They both should be revised during the effort, perhaps several times.
      This fact (that we are always learning about BV) makes things even
      more interesting.

      COMMON SENSE. Yes, I need to emphasize that, because my impression is
      that people want to think that the measure is reality. The measure is
      always just a crude way of understanding reality. But we are crude
      and unsophisticated creatures, so we need simple measures to
      concentrate our minds. Still, we needn't take any measure too
      seriously, especially if common sense tells us that it is not accurate
      (or it leaves important stuff out).

      In the end, it is more blessed to give than to receive. In the end,
      the only measure is: did we satisfy (or surpass) the customers' needs
      and wants. All else is minor commentary. (As a tease to my vanity, I
      will remind myself that almost all customers don't want software; they
      want a solution to a real problem they have identified. Maybe
      software is part of the solution or improvement.)

      For most of us, this "it's in the eye of the beholder" stuff is too
      vague to live by or act on. (Just as "love your neighbor as yourself"
      is simple and also too hard for me to understand.) It does seem to be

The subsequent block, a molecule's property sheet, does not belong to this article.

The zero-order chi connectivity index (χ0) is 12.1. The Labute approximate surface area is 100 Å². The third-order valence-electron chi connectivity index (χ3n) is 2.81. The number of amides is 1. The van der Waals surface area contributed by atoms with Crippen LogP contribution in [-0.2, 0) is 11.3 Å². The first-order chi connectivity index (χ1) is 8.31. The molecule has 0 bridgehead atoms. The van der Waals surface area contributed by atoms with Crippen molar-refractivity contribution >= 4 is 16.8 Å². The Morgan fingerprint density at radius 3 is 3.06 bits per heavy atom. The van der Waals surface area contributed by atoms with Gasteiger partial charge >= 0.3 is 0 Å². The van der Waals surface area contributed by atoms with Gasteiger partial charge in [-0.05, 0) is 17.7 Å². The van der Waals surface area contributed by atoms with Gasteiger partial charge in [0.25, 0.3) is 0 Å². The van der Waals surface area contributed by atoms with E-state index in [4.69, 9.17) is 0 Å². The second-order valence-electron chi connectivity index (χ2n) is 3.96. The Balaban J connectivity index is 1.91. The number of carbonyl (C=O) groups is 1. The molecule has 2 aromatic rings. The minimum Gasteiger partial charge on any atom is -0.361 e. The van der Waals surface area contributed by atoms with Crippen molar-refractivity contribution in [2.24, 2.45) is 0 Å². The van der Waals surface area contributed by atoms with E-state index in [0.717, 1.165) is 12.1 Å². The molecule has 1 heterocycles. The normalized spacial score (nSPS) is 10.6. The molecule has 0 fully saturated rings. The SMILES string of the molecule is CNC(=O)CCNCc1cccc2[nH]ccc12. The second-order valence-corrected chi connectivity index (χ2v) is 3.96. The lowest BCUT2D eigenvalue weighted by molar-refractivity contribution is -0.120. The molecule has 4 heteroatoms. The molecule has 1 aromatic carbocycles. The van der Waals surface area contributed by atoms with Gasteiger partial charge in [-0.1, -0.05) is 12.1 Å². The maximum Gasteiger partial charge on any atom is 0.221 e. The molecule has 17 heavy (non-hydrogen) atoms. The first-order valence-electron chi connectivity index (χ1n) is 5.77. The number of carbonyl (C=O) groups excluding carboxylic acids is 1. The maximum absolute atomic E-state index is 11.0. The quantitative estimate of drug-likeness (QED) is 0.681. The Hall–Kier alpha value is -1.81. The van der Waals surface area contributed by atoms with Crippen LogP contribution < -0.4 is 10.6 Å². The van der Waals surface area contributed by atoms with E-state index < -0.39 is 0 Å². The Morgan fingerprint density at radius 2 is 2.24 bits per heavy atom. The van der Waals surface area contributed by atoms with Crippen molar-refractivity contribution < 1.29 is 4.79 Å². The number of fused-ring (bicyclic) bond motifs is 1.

useful, usually, to be a bit scientific about ourselves. Try an
      experiment (largely on ourselves), use some measures, and test whether
      we get the desired results. Helpful, if we have some sense of humor
      about it. We are not rats for inconsiderate experimentation.

      So, I meant a small improvement in Velocity or in the BV metric. To
      me, 10% is often close to the accuracy tolerance of the metric itself,
      so almost not meaningful.

      Was that helpful at all?

      Regards, Joe

      --- In extremeprogramming@yahoogroups.com, George Dinwiddie
      <lists@...> wrote:
      > Joe,
      > A small improvement in what? How are you judging 'improvement'?
      > I hope this question doesn't seem pedantic. It is, I think, at the
      > heart of any conversation with someone who has no experience with Agile
      > Software Development and is considering a transition.
      > - George